Preparation for this weekend’s inaugural National Cannabis Conference in Victoria are going pretty much like any other convention, according to Bradley Sawyer. “It’s going to be a busy week here, we’re just trying to get the last few things tidied up and making sure everything’s ready to go for Friday,” says Sawyer, a Victoria resident and founder of this event, which gets underway not accidentally on April 20 – 4/20 to those in the know about all things marijuana.
For Adam Dodek, it was high time the University of Ottawa offered classes on cannabis law. Starting next year, the school's law faculty will offer up two courses in the emerging field — making the U of O the first Canadian university to do so. Dodek, the school's dean, said the forthcoming legalization of marijuana will have far-reaching consequences, and future lawyers need to be prepared.
What a difference three months can make. In the beginning of 2018, the red-hot Canadian cannabis market had just about peaked after erupting in the late summer of 2017. The Bitcoin and cryptocurrency craze had dissipated somewhat, as Bitcoin had fallen from all-time highs, but media attention for cryptocurrencies was greater than ever before. These factors drew in many retail investors.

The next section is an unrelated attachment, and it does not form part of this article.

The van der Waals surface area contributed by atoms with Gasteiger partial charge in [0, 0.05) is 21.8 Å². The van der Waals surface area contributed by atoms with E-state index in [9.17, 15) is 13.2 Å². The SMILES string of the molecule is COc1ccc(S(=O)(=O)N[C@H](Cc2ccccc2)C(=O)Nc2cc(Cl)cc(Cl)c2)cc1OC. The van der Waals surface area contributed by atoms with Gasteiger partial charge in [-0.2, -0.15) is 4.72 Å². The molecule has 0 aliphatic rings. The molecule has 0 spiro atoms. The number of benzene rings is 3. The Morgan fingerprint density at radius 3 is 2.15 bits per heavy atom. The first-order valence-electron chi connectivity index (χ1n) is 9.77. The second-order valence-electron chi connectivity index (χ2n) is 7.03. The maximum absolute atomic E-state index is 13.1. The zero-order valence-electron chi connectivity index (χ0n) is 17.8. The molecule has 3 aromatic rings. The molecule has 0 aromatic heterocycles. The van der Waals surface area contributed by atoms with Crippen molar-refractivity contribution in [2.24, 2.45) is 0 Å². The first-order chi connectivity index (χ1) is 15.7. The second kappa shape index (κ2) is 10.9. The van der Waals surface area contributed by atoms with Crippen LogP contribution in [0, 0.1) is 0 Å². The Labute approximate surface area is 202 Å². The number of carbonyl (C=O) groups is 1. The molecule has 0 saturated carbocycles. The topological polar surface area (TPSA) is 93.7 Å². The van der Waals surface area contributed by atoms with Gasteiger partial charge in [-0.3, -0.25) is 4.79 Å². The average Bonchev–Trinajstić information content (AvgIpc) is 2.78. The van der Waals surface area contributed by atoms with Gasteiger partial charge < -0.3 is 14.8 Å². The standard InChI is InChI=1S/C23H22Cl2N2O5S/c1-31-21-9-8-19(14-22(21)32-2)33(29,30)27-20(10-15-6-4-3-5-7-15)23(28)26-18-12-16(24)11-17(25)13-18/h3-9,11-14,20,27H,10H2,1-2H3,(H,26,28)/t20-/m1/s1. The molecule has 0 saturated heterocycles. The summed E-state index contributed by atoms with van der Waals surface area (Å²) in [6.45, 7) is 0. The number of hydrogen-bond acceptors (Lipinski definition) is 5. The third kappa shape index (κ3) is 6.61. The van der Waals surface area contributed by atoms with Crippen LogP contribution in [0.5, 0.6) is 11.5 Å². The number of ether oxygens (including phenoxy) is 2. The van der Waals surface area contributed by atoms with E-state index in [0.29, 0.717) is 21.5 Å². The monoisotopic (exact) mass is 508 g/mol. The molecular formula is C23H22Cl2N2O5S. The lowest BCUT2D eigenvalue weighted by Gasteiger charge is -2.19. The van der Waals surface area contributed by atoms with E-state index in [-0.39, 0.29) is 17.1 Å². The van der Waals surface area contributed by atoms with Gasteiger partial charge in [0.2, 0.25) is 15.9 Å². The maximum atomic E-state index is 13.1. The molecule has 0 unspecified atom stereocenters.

Toronto-area medical marijuana giant MedReleaf Corp. is snapping up an Exeter-area greenhouse in a multimillion-dollar deal and all goes as planned, the Markham-based marijuana grower will harvest its first crop in Exeter by early next year.
In the northern B.C. district municipality of Fort St. James, a council meeting over a proposal to ban marijuana sales left some people feeling burned. The Wednesday meeting was disrupted after 89 people showed up to voice their opposition to the ban and were kicked out after shouting at councillors.
In the rush to marijuana legalization, cities across the country are harnessing their limited powers to delay the opening of retail pot stores, dictate where they can operate or ban them outright—at least temporarily.
U.S. President Donald Trump endorsed letting states decide how to regulate marijuana, in a major boost for the legal pot industry, Colorado Republican Senator Cory Gardner said. Pot stocks Friday surged on the news.
Once recreational cannabis is legal, Statistics Canada wants to track the consumption of the drug more closely than it has in the past. That's why, as reported by NPR, the agency has begun drug screenings in six different Canadian cities by taking a closer look at what we're flushing down the toilet.